ACTH :labtest

Why Get Tested?
To help diagnose adrenal and pituitary diseases such as Cushing’s syndrome, Cushing’s disease, Addison’s disease, adrenal tumors, and pituitary tumors
When to Get Tested?
When you have symptoms associated with excess or deficient cortisol production; when your doctor suspects that you have a hormone imbalance that could be caused by a problem in your pituitary or adrenal glands
Sample Required?
A blood sample drawn from a vein in your arm

How is it used?
ACTH levels in the blood are measured to help detect, diagnose, and monitor conditions associated with excessive or deficient cortisol in the body. These conditions include:

Cushing's disease: excess cortisol that is due to an ACTH-producing tumor in the pituitary gland (usually a benign tumor)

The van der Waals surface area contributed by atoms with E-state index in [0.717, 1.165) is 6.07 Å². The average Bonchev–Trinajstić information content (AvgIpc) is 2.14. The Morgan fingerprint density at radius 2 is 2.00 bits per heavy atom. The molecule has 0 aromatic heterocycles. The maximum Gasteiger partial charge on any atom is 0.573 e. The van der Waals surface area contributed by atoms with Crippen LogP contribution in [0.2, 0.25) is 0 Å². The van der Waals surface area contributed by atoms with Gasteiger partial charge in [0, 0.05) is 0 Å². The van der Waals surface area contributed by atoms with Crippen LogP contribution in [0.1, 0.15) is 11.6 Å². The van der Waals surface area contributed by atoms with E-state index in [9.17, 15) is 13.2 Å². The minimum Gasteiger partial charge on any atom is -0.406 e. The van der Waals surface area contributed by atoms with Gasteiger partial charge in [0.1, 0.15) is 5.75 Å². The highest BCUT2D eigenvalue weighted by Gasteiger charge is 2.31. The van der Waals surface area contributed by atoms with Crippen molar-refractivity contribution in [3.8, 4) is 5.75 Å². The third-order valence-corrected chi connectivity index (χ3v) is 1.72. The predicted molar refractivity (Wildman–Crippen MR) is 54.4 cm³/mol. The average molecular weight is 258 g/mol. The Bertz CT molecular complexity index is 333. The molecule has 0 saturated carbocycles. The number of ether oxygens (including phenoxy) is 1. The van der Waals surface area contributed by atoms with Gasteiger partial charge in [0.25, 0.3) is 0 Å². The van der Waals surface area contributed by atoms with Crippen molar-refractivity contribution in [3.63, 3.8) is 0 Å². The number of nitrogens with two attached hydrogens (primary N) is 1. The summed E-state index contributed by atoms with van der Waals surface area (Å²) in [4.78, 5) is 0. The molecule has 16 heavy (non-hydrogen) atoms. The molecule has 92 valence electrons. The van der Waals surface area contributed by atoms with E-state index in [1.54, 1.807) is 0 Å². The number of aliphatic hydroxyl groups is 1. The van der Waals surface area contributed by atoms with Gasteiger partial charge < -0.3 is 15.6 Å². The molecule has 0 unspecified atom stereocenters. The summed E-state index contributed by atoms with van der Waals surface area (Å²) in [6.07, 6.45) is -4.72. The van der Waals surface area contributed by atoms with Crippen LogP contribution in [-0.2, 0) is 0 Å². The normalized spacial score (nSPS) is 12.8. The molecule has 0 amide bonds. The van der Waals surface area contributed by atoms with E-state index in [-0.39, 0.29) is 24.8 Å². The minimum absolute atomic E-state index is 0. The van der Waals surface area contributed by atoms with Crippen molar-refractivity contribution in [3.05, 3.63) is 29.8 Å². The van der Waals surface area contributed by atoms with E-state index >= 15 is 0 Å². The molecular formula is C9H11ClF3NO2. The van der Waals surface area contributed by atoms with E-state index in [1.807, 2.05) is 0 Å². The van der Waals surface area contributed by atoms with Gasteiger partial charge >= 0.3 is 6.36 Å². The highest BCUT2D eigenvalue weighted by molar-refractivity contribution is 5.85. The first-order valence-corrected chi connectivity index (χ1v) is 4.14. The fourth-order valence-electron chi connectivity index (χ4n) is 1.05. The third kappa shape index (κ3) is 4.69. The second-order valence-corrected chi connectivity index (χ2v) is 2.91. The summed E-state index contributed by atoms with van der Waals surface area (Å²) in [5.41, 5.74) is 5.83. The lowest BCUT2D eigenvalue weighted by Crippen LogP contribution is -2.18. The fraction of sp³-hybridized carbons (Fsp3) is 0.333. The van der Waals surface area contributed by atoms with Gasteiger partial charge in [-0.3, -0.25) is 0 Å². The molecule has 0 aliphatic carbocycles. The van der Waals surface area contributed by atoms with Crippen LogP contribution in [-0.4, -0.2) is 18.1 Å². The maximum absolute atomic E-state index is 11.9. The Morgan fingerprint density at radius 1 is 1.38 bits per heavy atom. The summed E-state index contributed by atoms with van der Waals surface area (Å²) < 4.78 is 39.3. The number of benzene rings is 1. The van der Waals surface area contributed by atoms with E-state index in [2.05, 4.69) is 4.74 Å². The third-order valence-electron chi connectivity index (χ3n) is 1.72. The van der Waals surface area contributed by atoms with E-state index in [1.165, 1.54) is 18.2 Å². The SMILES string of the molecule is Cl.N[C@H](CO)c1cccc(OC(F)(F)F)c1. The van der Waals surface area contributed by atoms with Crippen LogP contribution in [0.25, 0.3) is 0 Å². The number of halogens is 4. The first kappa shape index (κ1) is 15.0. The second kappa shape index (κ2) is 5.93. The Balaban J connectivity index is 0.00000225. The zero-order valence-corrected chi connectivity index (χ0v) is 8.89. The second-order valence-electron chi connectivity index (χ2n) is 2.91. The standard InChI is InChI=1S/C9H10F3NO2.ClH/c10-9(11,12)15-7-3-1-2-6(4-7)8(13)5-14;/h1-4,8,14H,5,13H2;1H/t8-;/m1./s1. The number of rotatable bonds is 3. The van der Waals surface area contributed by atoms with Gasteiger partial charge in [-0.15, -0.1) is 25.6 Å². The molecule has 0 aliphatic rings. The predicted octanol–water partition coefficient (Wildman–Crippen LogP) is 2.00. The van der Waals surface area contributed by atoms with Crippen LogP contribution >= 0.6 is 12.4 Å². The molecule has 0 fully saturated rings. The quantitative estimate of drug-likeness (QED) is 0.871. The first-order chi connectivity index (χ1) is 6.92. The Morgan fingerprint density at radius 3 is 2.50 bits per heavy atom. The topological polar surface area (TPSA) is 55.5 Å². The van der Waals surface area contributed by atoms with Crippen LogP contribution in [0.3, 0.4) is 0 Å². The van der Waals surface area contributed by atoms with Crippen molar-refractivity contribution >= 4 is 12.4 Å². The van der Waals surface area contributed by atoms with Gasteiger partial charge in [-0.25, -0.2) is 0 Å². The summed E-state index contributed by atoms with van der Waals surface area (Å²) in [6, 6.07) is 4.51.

Cushing's syndrome: refers to the symptoms and signs associated with excess exposure to cortisol. In addition to Cushing's disease, Cushing's syndrome may be due to an adrenal tumor, adrenal hyperplasia, the use of steroid medications, or due to an ACTH-producing tumor that is ectopic, located outside the pituitary (such as in the lungs).
Addison's disease, primary adrenal insufficiency: decreased cortisol production due to adrenal gland damage
Secondary adrenal insufficiency: decreased cortisol production because of pituitary dysfunction
Hypopituitarism: pituitary dysfunction or damage that leads to decreased (or no) hormone production by the pituitary, including ACTH production
Measuring both ACTH and cortisol can help to differentiate among some of these conditions because the level of ACTH normally changes in the opposite direction to the level of cortisol.

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